Christmas sure smacked me in the face as soon as I walked in the door, with the busiest set I’ve ever seen in that performance space. I had no idea the stage could fit so much! Three musical instruments, a fully decorated Christmas tree, a framed Jesus picture and a curious object that was concealed by some kind of mystery Christmas material…

This turned out to be Lachlan himself, who promptly did what I did not expect at all – sat as his keyboard and played a (seemingly) serious song about Christmas. Next second he totally bazinga’d me with the lyrics: “The doors are locked, I’ve got your cash, so f***you all!” People didn’t seem to mind though – we were all laughing too hard!

There were many lyrical gems like this along the way. Lachlan touched on such topics as re-gifting, office work parties, due rewards from Santa for being a bad little boy, and the evergreen last-minute present shopping. His lyrics are simple, direct and right on the money (except for the priest thing…), and his songs are very funny and appealing to a broad audience with great writing, delivery and chorey!

Lachlan has a gift for simple and effective storytelling that is quite endearing and suited the show very well. Some opening night nerves made Lachlan appear slightly jittery at times, but I’m sure they will settle down and Lachlan can relax into his performance more. From a performer’s perspective he has put A LOT of pressure on himself with his all-singing, all-gags, mostly-playing and sometimes-dancing agenda! In accompanying himself on no less than three instruments, Lachlan certainly is working harder than most. 

I thought there was a slight lag in the middle of the show that could be tightened up by shaving back some verses and material. It was good to be mellow but the feeling rather overstayed its welcome.  However, the finale was sharp, witty, and brilliant to watch, with the emergence of a special Christmas costume and resulting song. I don’t want to give too much away but it was absolutely hysterical and a closing highlight for the show!

Lachlan is everyday funny like Hamish and Andy, writes clever and witty lyrics like Tim Minchin, and delivers them with the pathos of Tripod. One day I will see him on TV and be like, “Hey, I reviewed that guy once!” Thanks for the Handy Christmas Facts, Lachlan, and for the numerous laughs! Merry Christmas!

Dates: Thurs 8th to Sun 11th Dec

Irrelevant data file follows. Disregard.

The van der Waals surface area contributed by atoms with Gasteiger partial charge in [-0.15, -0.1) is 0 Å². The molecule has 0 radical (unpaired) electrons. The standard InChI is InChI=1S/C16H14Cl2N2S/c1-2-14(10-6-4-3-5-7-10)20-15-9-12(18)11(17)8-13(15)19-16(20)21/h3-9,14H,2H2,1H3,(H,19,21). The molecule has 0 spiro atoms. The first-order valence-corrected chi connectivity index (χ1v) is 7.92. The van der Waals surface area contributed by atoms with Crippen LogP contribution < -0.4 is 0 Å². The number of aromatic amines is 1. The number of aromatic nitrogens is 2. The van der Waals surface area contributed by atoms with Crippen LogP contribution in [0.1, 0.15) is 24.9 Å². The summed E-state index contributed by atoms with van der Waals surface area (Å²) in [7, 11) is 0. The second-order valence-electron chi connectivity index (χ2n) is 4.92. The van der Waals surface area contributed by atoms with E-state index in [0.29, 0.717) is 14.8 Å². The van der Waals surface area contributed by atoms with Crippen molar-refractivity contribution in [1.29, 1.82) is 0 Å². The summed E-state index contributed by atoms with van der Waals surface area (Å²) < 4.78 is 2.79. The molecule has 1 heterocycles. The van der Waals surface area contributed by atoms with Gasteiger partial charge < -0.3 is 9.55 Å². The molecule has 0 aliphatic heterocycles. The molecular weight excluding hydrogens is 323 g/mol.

Time: Thurs-Sat at 9pm & Sun at 8pm

Venue and bookings: The Butterfly Club, Sth Melbourne

Review: ROBERT TAYLOR is So Inappropriate

One very funny man and one very clever show

By Anastasia Russell-Head

Somewhere between The Flight of the Conchords’ spot-on parody and Tim Minchin’s witty word-play lies homegrown talent Robert Taylor’s new solo musical So Inappropriate, fresh from its debut season at the Edinburgh Fringe Festival.

Taylor’s abilities are multi-faceted – he wrote both the script and the music for this show, and manages to sing, tell stories, play some hot licks on the piano and be funny at the same time!

Thrown out of Hollywood, reduced to the indignity of composing music for adult films and playing cover music to drunken bogans, this loveably awkward songwriter is searching for new love while trying to avoid his ex-wives. Will he be able to summon up the courage to talk to the love of his life – the coffeeshop girl? Or at least be able to ask her name?

With clever lyrics, an excellent singing voice and accomplished keyboard chops, Taylor’s songs are highly entertaining. Having honed his musical skills at the Victorian College of the Arts, he has a range of styles and genres at his fingertips, moving effortlessly from funk to indie-folk and everything inbetween. Despite the name of the show, his humor was warm, witty and cheeky, without straying into the land of cringe. 

Even though his character is awkward, there were no signs of awkwardness in the performance, even with a very small audience (which can often make things feel awkward). Taylor’s stage presence is warm and personable, and his storytelling style engaging, with the carefully crafted ad-lib-esque monologue episodes of the work woven skillfully amongst the songs.

It was a pity that there were not more people at The Butterfly Club to see this talented and very entertaining performer in his short Melbourne season – hopefully we see him return to our stages soon. When he does, make sure to catch him!

The Butterfly Club

Weds 16th to Sat 19th Nov
9pm Thurs – Sat, Weds at 8pm
$22 / $19

Bookings: www.thebutterflyclub.com

More info: www.roberttaylor.biz